Dear Friends,

This has been a difficult message for me to write as I am having a hard time finding the right words. I hope you will read this note with an open heart because right now, we need more open hearts.

It is a sad time for our country and a painful one for so many of us. The killings of George Floyd, Breonna Taylor, Ahmaud Arbery, and others have once again exposed the racism and injustice that have plagued America since its founding, leaving in its wake sadness, confusion, anger, disappointment, and heartbreak. On our televisions and on our streets, we have seen some of the worst of America. We have seen the senseless killing of a man calling out for breath and subsequent violence. And we have also seen some of the best of America. We have seen remarkable acts of kindness, courage, and humanity, and the great strength of so many who have called – and continue to call – for change.

We at the YAA stand in solidarity with those calling for change. We stand with the Black community, our alumni who are hurting right now, and everyone who stands up against racism, hatred, intolerance, and injustice. As a society, we must do better. We must be better. And we will be a force for good in effecting that change.

The YAA’s mission cites that our character, strength, and values come from our diversity and our commitment to a culture of inclusion and equity, and our core values include openness, inclusion, and impact. We did not choose these idly, and now is a time for us, and all alumni, to stand on the side of what’s right and to call out and rally against that which is not.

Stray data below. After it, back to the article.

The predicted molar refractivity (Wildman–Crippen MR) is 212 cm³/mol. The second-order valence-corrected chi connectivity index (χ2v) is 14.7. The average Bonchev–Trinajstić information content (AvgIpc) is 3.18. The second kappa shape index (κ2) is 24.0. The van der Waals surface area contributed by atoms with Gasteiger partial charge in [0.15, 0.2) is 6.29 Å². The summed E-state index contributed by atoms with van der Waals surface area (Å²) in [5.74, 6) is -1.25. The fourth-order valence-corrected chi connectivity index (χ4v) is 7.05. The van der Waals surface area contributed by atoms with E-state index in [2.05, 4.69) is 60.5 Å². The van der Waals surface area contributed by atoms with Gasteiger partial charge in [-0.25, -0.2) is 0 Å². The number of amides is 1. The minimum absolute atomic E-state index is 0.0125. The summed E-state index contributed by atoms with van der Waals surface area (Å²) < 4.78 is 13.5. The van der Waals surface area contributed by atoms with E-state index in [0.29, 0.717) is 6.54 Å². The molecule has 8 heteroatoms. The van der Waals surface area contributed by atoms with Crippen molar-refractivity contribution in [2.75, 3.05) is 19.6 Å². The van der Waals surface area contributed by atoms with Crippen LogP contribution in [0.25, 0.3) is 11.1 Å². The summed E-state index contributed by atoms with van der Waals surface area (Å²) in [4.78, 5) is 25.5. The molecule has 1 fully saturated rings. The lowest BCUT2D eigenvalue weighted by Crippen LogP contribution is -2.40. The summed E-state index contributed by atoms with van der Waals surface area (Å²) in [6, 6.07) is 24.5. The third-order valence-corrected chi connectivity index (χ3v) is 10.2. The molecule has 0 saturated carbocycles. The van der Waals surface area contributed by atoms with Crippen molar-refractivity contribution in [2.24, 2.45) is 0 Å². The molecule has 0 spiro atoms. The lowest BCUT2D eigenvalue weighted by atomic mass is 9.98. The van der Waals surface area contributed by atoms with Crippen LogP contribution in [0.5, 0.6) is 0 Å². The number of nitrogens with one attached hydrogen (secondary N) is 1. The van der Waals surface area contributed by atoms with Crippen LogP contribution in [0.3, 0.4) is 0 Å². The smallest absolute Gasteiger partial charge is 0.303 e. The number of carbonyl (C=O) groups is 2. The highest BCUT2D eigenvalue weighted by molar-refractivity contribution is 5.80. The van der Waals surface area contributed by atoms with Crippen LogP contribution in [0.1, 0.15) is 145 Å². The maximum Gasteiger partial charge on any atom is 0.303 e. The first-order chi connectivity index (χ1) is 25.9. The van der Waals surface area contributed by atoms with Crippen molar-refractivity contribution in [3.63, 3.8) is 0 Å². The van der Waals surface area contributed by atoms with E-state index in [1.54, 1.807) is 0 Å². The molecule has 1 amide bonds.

This is not a moment to turn away. We cannot pretend racism does not exist within our communities and bias does not exist within ourselves. What can we do? With open hearts, we can learn more about the complex issues and histories; we can engage in uncomfortable and difficult conversations by asking why and listening; we can share our stories. The YAA will support these efforts.

We all want to improve the world we live in. I see so many of you working to find solutions in our communities. Thank you. And while I know the pain I feel at what I’ve seen recently, and can only imagine the pain experienced by so many of you, I take solace that I am part of a university and a community that believes in the values of justice and compassion, and that I am part of an alumni body that represents those ideals each and every day.

We have the great privilege of having attended Yale. We should exercise that privilege to support compassion, justice, and fairness for all.

Best regards,



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